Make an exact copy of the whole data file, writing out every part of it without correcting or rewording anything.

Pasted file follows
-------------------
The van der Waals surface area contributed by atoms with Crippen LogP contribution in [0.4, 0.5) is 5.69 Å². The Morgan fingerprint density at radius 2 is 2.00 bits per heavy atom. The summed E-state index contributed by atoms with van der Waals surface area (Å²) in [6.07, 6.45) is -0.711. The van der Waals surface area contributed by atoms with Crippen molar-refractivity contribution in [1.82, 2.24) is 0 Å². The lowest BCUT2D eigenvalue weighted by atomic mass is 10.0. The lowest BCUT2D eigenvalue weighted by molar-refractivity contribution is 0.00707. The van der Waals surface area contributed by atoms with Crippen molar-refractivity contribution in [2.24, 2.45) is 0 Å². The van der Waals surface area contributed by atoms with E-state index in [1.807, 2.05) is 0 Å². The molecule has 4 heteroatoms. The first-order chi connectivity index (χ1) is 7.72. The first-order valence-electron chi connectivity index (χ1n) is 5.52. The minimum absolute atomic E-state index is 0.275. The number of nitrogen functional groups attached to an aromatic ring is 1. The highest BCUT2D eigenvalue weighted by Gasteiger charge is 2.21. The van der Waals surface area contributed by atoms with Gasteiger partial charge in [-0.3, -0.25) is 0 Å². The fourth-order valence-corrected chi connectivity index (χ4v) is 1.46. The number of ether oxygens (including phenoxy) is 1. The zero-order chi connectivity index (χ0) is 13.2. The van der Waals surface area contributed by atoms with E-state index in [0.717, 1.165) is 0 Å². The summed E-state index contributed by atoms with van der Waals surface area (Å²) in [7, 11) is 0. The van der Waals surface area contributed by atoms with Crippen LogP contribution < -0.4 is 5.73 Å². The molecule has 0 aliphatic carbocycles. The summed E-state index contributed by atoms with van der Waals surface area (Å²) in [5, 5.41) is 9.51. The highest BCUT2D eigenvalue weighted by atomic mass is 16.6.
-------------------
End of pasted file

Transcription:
The van der Waals surface area contributed by atoms with Crippen LogP contribution in [0.4, 0.5) is 5.69 Å². The Morgan fingerprint density at radius 2 is 2.00 bits per heavy atom. The summed E-state index contributed by atoms with van der Waals surface area (Å²) in [6.07, 6.45) is -0.711. The van der Waals surface area contributed by atoms with Crippen molar-refractivity contribution in [1.82, 2.24) is 0 Å². The lowest BCUT2D eigenvalue weighted by atomic mass is 10.0. The lowest BCUT2D eigenvalue weighted by molar-refractivity contribution is 0.00707. The van der Waals surface area contributed by atoms with Crippen molar-refractivity contribution in [2.24, 2.45) is 0 Å². The van der Waals surface area contributed by atoms with E-state index in [1.807, 2.05) is 0 Å². The molecule has 4 heteroatoms. The first-order chi connectivity index (χ1) is 7.72. The first-order valence-electron chi connectivity index (χ1n) is 5.52. The minimum absolute atomic E-state index is 0.275. The number of nitrogen functional groups attached to an aromatic ring is 1. The highest BCUT2D eigenvalue weighted by Gasteiger charge is 2.21. The van der Waals surface area contributed by atoms with Gasteiger partial charge in [-0.3, -0.25) is 0 Å². The fourth-order valence-corrected chi connectivity index (χ4v) is 1.46. The number of ether oxygens (including phenoxy) is 1. The zero-order chi connectivity index (χ0) is 13.2. The van der Waals surface area contributed by atoms with E-state index in [0.717, 1.165) is 0 Å². The summed E-state index contributed by atoms with van der Waals surface area (Å²) in [7, 11) is 0. The van der Waals surface area contributed by atoms with Crippen LogP contribution < -0.4 is 5.73 Å². The molecule has 0 aliphatic carbocycles. The summed E-state index contributed by atoms with van der Waals surface area (Å²) in [5, 5.41) is 9.51. The highest BCUT2D eigenvalue weighted by atomic mass is 16.6.